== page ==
I've read quite a few posts about the bankruptcy reorganization of Borders. They all seem to have the same assumption that the reason for Borders financial trouble is due to the surgence of ebooks. I don't agree with that assumption. Borders sells books AND movies AND music. A loss of book sales to ebooks which is only a small percent of total book sales should not have had a catastrophic effect on their business. It makes just as much sense to only blame the record industry or the movie industry for their financial troubles.
A better assumption to make is that they are victim of the downturn in the economy from the past few years. I was out driving around earlier today and everywhere I looked there was evidence of the recent recession, closed storefronts, empty shops, weeds growing in front of the stand alone stores.
And what Borders sells, books, movies, and music, are not necessary commodities. If you have to choose between buying a new book or buying food, most people will buy food. It's really amazing that they were able to hang on for so long when other businesses went under.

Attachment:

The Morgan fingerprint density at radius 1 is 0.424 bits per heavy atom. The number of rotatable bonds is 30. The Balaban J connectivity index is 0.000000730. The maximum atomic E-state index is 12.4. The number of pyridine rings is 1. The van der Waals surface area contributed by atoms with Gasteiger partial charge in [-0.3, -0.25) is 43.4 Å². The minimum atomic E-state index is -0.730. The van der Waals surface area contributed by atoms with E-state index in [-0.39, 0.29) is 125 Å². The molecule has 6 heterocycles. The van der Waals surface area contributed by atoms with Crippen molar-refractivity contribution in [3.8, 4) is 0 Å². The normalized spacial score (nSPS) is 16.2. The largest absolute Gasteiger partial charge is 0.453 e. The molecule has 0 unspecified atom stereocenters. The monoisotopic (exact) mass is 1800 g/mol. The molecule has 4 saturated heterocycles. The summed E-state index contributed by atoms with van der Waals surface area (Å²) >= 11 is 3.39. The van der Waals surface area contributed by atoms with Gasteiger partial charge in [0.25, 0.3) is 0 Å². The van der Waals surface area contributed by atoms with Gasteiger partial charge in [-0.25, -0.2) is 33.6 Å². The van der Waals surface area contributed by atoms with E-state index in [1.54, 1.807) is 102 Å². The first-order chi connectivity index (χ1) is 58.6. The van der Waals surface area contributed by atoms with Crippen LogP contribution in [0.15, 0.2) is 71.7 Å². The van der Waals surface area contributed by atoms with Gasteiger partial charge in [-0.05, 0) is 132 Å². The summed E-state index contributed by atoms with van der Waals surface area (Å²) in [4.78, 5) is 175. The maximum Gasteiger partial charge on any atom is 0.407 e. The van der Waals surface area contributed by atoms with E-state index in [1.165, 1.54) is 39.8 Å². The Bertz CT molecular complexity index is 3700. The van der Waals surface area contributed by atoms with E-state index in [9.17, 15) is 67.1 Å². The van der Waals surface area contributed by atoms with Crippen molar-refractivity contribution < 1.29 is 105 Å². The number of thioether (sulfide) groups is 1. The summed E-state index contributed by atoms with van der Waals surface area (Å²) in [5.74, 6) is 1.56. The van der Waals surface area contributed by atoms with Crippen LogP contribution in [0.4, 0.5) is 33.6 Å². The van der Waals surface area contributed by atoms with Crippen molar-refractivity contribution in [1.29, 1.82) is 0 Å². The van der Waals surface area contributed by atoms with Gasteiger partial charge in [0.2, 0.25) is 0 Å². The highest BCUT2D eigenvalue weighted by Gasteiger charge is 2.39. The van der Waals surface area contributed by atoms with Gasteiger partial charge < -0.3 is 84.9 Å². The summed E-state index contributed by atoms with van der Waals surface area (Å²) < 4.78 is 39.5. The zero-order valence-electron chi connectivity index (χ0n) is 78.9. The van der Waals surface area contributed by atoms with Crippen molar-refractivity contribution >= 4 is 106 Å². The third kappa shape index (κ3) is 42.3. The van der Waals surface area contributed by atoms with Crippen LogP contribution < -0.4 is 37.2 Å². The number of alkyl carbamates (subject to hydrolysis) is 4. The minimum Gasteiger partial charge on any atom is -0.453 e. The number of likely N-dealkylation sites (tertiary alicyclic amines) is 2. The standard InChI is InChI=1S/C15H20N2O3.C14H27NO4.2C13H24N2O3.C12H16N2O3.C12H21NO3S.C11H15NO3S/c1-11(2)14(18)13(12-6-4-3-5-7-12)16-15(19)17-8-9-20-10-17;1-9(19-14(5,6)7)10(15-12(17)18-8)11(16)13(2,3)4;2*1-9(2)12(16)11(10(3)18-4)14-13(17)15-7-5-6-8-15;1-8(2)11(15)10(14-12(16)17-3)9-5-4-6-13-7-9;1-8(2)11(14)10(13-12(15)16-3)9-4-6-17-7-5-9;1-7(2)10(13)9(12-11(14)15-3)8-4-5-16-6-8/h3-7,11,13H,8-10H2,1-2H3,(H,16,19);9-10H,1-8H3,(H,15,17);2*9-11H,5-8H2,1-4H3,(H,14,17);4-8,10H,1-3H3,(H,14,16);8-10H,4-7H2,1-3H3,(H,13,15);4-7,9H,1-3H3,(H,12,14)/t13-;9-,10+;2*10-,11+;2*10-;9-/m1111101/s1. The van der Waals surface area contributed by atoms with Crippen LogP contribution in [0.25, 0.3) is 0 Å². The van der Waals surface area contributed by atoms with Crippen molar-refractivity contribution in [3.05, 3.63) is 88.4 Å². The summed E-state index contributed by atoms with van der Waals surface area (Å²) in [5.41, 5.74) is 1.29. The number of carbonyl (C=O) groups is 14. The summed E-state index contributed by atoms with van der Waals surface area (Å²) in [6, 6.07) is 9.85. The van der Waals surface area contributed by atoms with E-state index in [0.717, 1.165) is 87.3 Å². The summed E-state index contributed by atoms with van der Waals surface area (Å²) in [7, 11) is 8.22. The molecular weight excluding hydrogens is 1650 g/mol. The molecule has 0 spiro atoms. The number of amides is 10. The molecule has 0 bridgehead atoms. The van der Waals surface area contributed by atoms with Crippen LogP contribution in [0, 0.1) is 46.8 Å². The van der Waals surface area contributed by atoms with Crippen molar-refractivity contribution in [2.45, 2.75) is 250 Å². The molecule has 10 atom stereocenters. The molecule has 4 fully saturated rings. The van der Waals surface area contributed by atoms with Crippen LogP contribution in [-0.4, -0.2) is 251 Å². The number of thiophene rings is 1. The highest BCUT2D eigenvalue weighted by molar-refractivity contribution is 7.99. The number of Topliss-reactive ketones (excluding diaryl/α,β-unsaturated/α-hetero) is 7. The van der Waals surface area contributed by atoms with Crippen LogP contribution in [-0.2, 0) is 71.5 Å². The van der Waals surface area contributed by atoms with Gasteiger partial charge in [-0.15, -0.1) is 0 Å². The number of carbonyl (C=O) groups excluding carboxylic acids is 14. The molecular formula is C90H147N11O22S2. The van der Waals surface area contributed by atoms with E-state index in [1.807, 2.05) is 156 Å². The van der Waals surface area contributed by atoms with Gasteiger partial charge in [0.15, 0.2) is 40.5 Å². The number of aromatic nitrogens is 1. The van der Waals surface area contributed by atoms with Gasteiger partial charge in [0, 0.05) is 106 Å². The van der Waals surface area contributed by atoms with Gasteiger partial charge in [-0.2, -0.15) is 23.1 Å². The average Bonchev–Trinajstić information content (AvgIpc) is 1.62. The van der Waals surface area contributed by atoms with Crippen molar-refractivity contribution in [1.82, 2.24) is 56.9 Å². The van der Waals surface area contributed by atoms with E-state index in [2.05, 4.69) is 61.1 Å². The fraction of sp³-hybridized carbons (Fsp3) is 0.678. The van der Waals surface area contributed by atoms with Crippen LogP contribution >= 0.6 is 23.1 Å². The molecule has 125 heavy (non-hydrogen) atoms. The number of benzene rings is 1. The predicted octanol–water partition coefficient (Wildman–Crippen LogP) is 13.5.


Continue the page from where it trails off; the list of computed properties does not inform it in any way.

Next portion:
They might have been able to stay in business if they had a better selection or chose to focus on one product instead of trying to be all things to all people. The last time I went into Borders, I was using a gift card that I had received. I was really disappointed in their selection of books. Even their selections for bestselling authors was pathetic.
Books-a-Million has a better selection of books than either Borders or Barnes and Noble. But they only sell books and magazines and book paraphernalia. I find this really interesting, because fifteen years ago Books-a-Million had the worst selection of books. We used to say that they had a million of the same book.
Will Barnes and Noble go the same way as Borders? If they don't do something about their selection of books, then they probably will.